One of Australia’s wealthiest and most high profile investors, Hamish Douglass, appears to have engaged in “new economy heresy” – calling out the ride sharing company Uber as being a Ponzi scheme and one that will be broke in 10 years.
It’s a sobering perspective for the millions of fans just salivating at the prospect of the San Francisco based becoming a public company as early as 2017.
Douglass, that co-founded the company that manages $50 billion in investment funds, takes the view that Uber’s theoretical value is based on its continuous raising of money at higher and higher prices.
Based on this Uber is now said to be worth $US68 billion.
But he doesn’t see that this is justified. Indeed, he reckons there is a 99 per cent chance it won’t be around in a decade – and it’s less than a decade old now.
That’s a huge call and that certainly woke up the audience at the annual stockbrokers conference where Douglass was speaking on Wednesday.
From the customer’s perspective Uber is a wildly popular company – easy to use, reliable and ubiquitous. Hence its revenue is growing to the detriment of the traditional taxi industry which has been decimated in markets in which Uber has set up.
From a business point of view however the company has needed to raise funds – there have been nine big tranches of equity injections since it started up. In the first six months of last year it lost more than $US1 billion.
“All they do is keep increasing their private market valuation and someone always says, I’ll put some money up, because next time they raise, it’ll be at a higher price,” Douglass said.
In a strict definitional sense, this in not a Ponzi scheme because the new instalments of cash are not paying out existing investors.
But in the new economy tech space, investors will often, if not typically, ignore large trading losses. Indeed they can be seen as a badge of honour, entrepreneurial and with prospects improving as the world changes.
So why does Douglass see problems with the underlying business?
He pointed to the high-cost owner-driver model of Uber’s supply side and the almost “valueless” user base.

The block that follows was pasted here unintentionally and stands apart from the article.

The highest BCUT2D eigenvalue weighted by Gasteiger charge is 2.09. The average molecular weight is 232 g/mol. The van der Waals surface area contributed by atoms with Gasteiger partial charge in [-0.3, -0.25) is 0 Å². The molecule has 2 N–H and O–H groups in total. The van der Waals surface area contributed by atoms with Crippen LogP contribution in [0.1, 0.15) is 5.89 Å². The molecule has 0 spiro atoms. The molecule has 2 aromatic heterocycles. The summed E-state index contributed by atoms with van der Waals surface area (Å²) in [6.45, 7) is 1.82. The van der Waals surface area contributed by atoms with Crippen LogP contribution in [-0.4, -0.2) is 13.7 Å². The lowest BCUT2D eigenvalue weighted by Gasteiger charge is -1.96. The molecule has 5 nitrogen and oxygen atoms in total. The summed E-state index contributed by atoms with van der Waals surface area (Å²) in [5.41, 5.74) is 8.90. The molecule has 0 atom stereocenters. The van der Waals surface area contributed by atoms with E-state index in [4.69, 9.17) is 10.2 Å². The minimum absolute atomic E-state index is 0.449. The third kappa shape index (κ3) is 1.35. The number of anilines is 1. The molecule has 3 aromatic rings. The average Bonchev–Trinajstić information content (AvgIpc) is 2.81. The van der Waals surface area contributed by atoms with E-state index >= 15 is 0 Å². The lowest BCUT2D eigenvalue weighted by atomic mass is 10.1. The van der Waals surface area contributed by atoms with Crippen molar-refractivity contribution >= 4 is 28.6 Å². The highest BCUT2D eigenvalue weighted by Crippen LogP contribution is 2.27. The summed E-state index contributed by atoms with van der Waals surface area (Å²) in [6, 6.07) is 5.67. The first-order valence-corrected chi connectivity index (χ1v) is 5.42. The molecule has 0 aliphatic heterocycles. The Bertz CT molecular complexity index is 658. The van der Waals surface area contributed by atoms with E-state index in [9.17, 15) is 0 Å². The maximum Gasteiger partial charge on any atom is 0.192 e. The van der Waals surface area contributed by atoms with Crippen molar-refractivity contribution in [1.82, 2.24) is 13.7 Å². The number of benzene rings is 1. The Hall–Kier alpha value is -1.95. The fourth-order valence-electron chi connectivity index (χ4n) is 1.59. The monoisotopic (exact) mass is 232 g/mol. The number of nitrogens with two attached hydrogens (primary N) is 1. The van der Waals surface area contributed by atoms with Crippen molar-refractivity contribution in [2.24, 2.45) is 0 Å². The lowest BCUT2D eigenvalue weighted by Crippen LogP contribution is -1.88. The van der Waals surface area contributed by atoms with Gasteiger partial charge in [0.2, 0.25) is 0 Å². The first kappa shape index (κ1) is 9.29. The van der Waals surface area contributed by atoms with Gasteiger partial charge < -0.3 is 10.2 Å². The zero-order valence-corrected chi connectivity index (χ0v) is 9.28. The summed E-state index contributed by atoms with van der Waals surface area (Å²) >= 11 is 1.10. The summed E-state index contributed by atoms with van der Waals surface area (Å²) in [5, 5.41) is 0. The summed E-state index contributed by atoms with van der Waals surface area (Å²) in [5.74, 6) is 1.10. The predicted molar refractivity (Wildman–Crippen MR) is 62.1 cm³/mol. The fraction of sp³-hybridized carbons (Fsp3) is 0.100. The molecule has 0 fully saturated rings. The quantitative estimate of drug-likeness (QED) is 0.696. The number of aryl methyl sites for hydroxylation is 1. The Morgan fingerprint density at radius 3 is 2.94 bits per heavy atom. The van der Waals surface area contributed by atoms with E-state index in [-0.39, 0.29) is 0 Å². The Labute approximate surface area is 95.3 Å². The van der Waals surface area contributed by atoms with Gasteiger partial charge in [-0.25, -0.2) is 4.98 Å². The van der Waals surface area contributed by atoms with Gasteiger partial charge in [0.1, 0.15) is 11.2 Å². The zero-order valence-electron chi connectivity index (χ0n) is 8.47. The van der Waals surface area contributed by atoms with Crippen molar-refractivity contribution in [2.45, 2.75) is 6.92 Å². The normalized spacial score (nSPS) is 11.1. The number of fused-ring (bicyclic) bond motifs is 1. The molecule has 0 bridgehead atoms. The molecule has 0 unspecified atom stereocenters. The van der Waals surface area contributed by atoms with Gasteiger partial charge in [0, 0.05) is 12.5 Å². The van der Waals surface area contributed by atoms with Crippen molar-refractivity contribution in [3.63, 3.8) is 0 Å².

And even in the sharing market there has been no shortage of new competitors. In addition to the now-defunct US operator Sidecar, companies like Lyft, Curb, Southeast Asia-based Grab, India’s Ola, have all started to eat into the ride-hailing market share, becoming huge competitors for Uber. It’s a market in which Uber should have the advantage of scale but new entrants can be expensive to ward off.
He also points to the fact that Uber has no particular advantage when we move to the next point of disruption which will be driverless cars.
“They’ve got no advantage over anyone else when it comes to autonomous driving technology. They tried to steal it from Google, they’ve ended up in court. That whole side of the business is falling apart.”
A court case between Uber and Google is currently underway in the US.
And if ultimate competitor turns out to be Google, this is a prospect that in itself is enough to cause Uber’s potential investors concern.
Douglass’ predictions this week could ultimately prove prescient and there are clearly plenty of risks associated with the company. Taking an investment in Uber would not work for the faint hearted.
But it’s early days and it will take time to see how the driverless technology market plays out. In its favour Uber has established plenty of the systems and intelligence that would be required infrastructure for even a driverless market.
There is value in its foray in its investment in the massive Chinese market – through an investment in the Chinese ridesharing equivalent Didi.
And its already established in 270 cities and 60 countries around the world.
Douglass has plenty of praise for other large businesses – he loves Amazon’s Jeff Bezos and his funds have made a great return on Apple.
But when it comes to Uber he makes a very strong conviction call,
“I see Uber as one of the stupidest businesses in history.”